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Fortunately, an effort in 1987 to convert the theater into a night club was blocked in court, given its historic and protected architecture. In 1982, it had been added to the National Register of Historic Places. Through the ’80s and ’90s, the Beacon Theatre continued to fill a spot in the midsize category venue in New York between the larger Radio City Music Hall and various smaller clubs and ballrooms. In 2006, sports and entertainment holding company The Madison Square Garden Company started operating the Beacon. In November that same year, the theater began a 20-year lease by Cablevision, which also leases Radio City Music Hall and owns Madison Square Garden.

Between the second half of 2008 and early 2009, the theater underwent a complete renovation. As reported by The New York Times, the work involved about 1,000 workers, lasted seven months and cost $16 million. The result can be seen in the above photo and is certainly stunning. I was fortunate to experience the mighty venue myself when I saw Steely Dan there in October 2018.

In addition to pop and rock concerts, the Beacon Theatre has hosted political debates, gospel choirs, comedians and many dramatic productions. The 2008 Martin Scorsese picture Shine a Light, which captured The Rolling Stones live in concert, was filmed there. In January 2016, Joan Baez celebrated her 75th birthday with a show at the Beacon. She also played the venue in May this year as part of her now completed 2018/2019 Fare Thee Well Tour. Time for some music that was performed at the Beacon.

Let’s kick things off with the Grateful Dead, who performed two shows at the theater on June 14 and 15, 1976. Apparently, the following footage of Not Fade Away was captured during a soundcheck there, not one of the actual concerts but, hey, close enough! Plus, it’s a fun clip to watch. Not Fade Away was written by Charles Hardin, a.k.a. Buddy Holly. His producer Norman Petty received a co-credit. The tune was first released as a single in October 1957. It was also included on Holly’s debut album The “Chirping” Crickets, released in November of the same year.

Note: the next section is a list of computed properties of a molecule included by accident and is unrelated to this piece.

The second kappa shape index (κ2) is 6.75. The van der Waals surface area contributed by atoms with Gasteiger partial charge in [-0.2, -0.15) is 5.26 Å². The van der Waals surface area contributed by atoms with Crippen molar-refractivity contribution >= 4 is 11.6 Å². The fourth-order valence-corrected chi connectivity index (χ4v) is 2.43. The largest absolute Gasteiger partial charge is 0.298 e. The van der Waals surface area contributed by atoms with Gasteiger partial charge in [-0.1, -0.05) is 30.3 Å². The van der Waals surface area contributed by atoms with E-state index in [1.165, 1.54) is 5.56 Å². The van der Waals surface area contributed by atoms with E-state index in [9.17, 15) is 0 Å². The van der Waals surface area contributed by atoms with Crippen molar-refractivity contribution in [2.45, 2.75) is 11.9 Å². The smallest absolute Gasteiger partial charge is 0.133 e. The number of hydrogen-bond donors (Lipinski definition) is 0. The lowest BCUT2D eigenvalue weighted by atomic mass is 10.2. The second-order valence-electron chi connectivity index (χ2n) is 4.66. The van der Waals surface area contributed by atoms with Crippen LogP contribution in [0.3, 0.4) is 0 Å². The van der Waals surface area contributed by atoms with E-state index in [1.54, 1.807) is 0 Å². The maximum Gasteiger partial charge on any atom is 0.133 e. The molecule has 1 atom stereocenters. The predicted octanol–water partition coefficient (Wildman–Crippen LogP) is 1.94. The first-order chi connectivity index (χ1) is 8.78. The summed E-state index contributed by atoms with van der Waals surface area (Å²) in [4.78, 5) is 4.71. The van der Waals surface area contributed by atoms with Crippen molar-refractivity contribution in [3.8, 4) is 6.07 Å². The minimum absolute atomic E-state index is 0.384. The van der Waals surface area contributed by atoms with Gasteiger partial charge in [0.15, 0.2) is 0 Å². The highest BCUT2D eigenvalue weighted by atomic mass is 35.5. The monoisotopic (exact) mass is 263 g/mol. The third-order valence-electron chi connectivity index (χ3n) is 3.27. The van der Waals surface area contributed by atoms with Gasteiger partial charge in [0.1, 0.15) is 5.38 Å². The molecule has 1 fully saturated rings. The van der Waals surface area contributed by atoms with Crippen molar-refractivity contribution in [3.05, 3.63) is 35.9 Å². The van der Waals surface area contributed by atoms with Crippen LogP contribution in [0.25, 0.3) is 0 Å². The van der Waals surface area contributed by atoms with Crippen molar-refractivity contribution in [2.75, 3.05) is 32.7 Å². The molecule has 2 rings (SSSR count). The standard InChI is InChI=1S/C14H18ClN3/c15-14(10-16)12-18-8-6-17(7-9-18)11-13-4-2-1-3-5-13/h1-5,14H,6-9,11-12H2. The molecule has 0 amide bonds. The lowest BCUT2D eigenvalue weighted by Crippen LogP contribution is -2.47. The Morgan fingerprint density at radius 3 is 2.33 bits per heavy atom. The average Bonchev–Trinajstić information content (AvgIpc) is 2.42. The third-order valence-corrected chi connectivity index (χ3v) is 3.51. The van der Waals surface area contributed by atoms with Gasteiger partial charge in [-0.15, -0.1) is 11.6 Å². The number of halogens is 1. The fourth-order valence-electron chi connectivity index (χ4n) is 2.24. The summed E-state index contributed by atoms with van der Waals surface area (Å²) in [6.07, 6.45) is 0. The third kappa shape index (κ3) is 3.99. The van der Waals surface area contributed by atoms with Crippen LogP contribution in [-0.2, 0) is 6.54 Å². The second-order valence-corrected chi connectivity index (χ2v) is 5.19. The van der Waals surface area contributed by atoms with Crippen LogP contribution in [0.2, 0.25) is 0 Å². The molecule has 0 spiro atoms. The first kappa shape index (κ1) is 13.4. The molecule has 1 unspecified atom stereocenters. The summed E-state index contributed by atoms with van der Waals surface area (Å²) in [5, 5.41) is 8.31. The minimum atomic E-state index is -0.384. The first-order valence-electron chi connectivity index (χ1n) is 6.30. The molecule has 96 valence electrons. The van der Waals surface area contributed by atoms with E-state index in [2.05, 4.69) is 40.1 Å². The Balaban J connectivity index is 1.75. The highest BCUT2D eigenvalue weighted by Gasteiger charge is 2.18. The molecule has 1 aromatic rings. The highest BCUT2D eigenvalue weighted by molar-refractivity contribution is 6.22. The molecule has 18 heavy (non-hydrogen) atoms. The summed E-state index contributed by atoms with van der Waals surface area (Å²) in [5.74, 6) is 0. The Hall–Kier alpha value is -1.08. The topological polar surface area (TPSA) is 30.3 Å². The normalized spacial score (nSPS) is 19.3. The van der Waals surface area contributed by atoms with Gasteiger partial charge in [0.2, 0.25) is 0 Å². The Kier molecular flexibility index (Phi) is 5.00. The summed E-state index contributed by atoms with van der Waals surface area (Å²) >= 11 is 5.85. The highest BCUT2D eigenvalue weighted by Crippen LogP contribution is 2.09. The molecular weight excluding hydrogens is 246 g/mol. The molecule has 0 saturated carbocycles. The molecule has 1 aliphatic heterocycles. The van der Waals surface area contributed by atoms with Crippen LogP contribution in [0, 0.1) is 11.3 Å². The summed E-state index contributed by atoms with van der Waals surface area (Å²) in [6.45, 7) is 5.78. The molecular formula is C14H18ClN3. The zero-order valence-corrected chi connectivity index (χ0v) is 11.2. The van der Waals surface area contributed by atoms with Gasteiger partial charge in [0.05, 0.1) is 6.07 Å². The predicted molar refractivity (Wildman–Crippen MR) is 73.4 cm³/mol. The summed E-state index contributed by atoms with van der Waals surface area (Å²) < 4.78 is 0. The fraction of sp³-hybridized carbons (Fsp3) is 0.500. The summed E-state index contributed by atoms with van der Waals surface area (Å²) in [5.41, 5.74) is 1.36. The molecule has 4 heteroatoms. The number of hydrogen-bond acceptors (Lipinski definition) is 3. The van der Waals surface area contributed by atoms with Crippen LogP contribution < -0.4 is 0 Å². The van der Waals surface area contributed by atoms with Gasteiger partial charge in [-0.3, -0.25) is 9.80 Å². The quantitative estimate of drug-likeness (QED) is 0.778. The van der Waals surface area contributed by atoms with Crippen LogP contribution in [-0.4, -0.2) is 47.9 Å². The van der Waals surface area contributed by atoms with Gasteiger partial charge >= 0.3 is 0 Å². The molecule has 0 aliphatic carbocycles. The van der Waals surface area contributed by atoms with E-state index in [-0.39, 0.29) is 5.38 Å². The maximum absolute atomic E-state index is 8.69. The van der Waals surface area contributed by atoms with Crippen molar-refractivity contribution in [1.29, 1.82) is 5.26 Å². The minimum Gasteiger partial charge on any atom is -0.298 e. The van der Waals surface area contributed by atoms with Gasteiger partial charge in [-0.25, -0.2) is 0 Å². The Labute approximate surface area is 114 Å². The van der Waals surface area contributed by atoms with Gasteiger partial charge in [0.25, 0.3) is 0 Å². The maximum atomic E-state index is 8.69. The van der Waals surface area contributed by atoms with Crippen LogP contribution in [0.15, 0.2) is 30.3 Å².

Next up: The Black Crowes and Remedy. Co-written by lead vocalist Chris Robinson and his brother and rhythm guitarist Rich Robinson, the tune appeared on the band’s sophomore album The Southern Harmony and Musical Companion from May 1992. The footage is from late August 1992 when The Black Crowes played a series of four shows at the Beacon.

James Taylor is one of my favorite singer-songwriters. One tune I dig in particular is Fire And Rain.  He recorded it for his second studio album Sweet Baby James, which was released in February 1970. The song also came out separately as a single and became Taylor’s first hit, peaking at no. 3 on the Billboard Hot 100. This clip was captured during a show on May 30, 1998.

Here are The Rolling Stones with Jumpin’ Jack Flash from the aforementioned Martin Scorsese concert film. Credited to Mick Jagger and Keith Richards, the tune was released as a single in May 1968. The film includes footage from two shows the Stones played at the Beacon. This performance is from their second night there on November 1, 2006.

Starting from 1998, The Allman Brothers Band played spring residencies at the Beacon for 19 years in a row except for 2010 when the theater wasn’t available. This performance of Dreams is from their March 2013 series of gigs. The Gregg Allman song first appeared on the band’s eponymous debut album from November 1969.

On April 1 and 2, 2016, Bonnie Raitt played the Beacon Theatre as part of her extended Dig In Deep Tour, named after her most recent studio album from February 2016. I caught her during that tour in August 2016, which thus far was the first only time. Her gig at New Jersey Performing Arts Center in Newark remains one of the best shows I’ve seen. Co-written by Gordon Kennedy  and Wayne KirkpatrickGypsy In Me is one of the tracks from Dig In Deep. Not only is Raitt a superb guitarist and great vocalist, but she also is as genuine as it can get. There is no BS with this lady. What you get is what you see!

From The Allman Brothers Band it wasn’t a big leap to former member Derek Trucks, his wife Susan Tedeschi and the group they formed in 2010: Tedeschi Trucks Band. My knowledge of their music is fairly limited, and I definitely want to explore them more closely. Here’s their take of Ain’t Wastin’ Time No More, another great tune written by Gregg Allman. It first appeared on the Allmans’ third studio album Eat A Peach from February 1972, long before Trucks joined them in 1999. The song was also released separately as a single in April that year. This clip was captured on October 11, 2017 during what looks like a six-date residency the band did at the Beacon that year.

The last and most recent clip I’d like to feature is footage of Steely Dan from their 2018 U.S. tour, which ended with a seven-date residency at the Beacon. Of course, I couldn’t leave out the Dan! This performance of Pretzel Logic was from their final gig on October 30. Co-written by Walter Becker and Donald Fagen, Pretzel Logic is the title track of Steely Dan’s third studio album that appeared in February 1974.